A story of lives transformed in Myanmar.
After a “honeymoon” period in Myanmar, her new ministry home, Trisha found her rose-colored glasses fogging up. “Why is it so hard to simply find toilet paper in this hotel?” she asked herself. She rummaged through a storage closet and emerged victorious with a toilet paper stash. The hotel staff, unfortunately, took offense to her boldness. In their eyes, she had labeled them “incompetent”—not quite the message this Christ-follower wanted to send to those God had sent her to love.
Even through misunderstandings, visa troubles, job rejections and language learning frustrations, Trisha and her teammate, Cassie, knew that God could work through their feeble efforts. The Burmese people, after all, needed to hear of the God who loved them.
Cities in Myanmar frequently pulsate with Buddhist scripture recitations, read through a megaphone from a temple roof for seven to nine days at a time. Trisha and Cassie counted more than 20 monasteries within a three-block radius from their home. A Buddhist water-throwing festival called Thingyan envelops the city for up to five days in April. Young people sprinkle water on the elderly to earn merit, while the elderly increase their chances of a beneficial incarnation. Under the guise of festival tradition, people indulge in food, alcohol, sex and crime.
Trisha felt the urgency of sharing hope with a lost people. Nine months into their stay, Trisha and her teammate threw a Christmas party for their new Burmese friends, complete with caroling, decorated sugar cookies and readings of the Christmas story in both English and Burmese. Thirty-five people flooded their home. An invitation was offered at the close of the night: “If you would like to know more about Jesus or the scriptures, please let us know.”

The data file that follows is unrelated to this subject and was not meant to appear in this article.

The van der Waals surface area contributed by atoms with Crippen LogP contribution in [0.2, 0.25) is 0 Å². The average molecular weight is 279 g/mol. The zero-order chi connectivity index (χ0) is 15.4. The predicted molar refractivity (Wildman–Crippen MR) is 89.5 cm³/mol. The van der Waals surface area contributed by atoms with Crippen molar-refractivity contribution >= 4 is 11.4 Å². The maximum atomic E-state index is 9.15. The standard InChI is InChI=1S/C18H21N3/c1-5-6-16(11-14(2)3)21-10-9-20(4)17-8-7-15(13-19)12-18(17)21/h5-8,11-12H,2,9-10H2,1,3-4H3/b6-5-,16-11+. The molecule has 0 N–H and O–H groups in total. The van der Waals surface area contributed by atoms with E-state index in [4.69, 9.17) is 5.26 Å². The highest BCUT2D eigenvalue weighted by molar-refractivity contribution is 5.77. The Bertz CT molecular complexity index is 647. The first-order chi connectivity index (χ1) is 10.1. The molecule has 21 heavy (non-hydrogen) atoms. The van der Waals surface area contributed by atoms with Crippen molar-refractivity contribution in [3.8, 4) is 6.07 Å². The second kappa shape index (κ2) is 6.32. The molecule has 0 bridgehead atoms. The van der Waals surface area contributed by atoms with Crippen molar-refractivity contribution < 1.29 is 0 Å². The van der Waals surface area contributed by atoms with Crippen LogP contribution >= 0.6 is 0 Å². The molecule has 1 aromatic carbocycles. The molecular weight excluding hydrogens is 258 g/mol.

It was a step of faith. Two foreign women were offering to teach both male and female Burmese friends about Jesus, despite their inability to discuss spiritual matters in the Burmese language. God provided both the courage to extend the invitation and the people to attend. Eleven people expressed interest and a Bible study started in their home the following Sunday.
Thus began the trial-and-error period, both for the Burmese attendees and the Christian workers. Numbers fluctuated. Some wanted private lessons. Trisha and her co-worker began incorporating more Burmese into the teaching and worship times. Trisha learned spiritual terms in Burmese, but those with Buddhist backgrounds did not understand the meanings. “Lord, who can teach me how to communicate with those from a Buddhist background?” Trisha asked.
Three months later, Joe, a Burmese man from the Bible study, invited Trisha to relocate the Bible study from her small, hot house to his spacious, air-conditioned English school, which was closer to the Burmese people. Trisha accepted the invitation gladly.
As group members grew in faith, the spiritual battle increased. The English school caught fire and burned to the ground. Joe was one of the new believers. “Would he lose his faith?” Trisha wondered. “Could he continue trusting God?”
God, yet again, provided faith and a way forward. Joe not only grew in faith, but he strategized ways to include Bible stories in his English-teaching program to share truth with his students. Joe’s home became the new site for both the English school and the Bible study.
Trisha stepped back in amazement at the God who was taking two foreign women and a charred English school and doing bigger things than she could have imagined. A Burmese evangelist stepped in to disciple three committed men from the Bible study. Gradually, the evangelist also led the weekend Bible study with little oversight from Trisha and her teammate. Joe’s sister came to Christ and the Bible study’s growth exploded. During this season, Trisha found the teacher she had been praying for: a pastor from Myanmar who could teach her how to share the gospel with Buddhist people.
God’s movement was evident, but Trisha would soon be moving away. What would happen to the new believers? Who would oversee their growth? Trisha’s English teacher happened to pastor a multiplying house-church movement and offered to bring the new believers into one of his church plants for deeper discipleship. About one week after Trisha moved, six new believers, including Joe, received baptism through the church. To this day, the house church grows and continually sees new people coming to know the Lord.
In the midst of strongholds, long-practiced family idolatry and powers of darkness that hover over these places, the power of God is greater, and he uses our weakest attempts to expand his kingdom.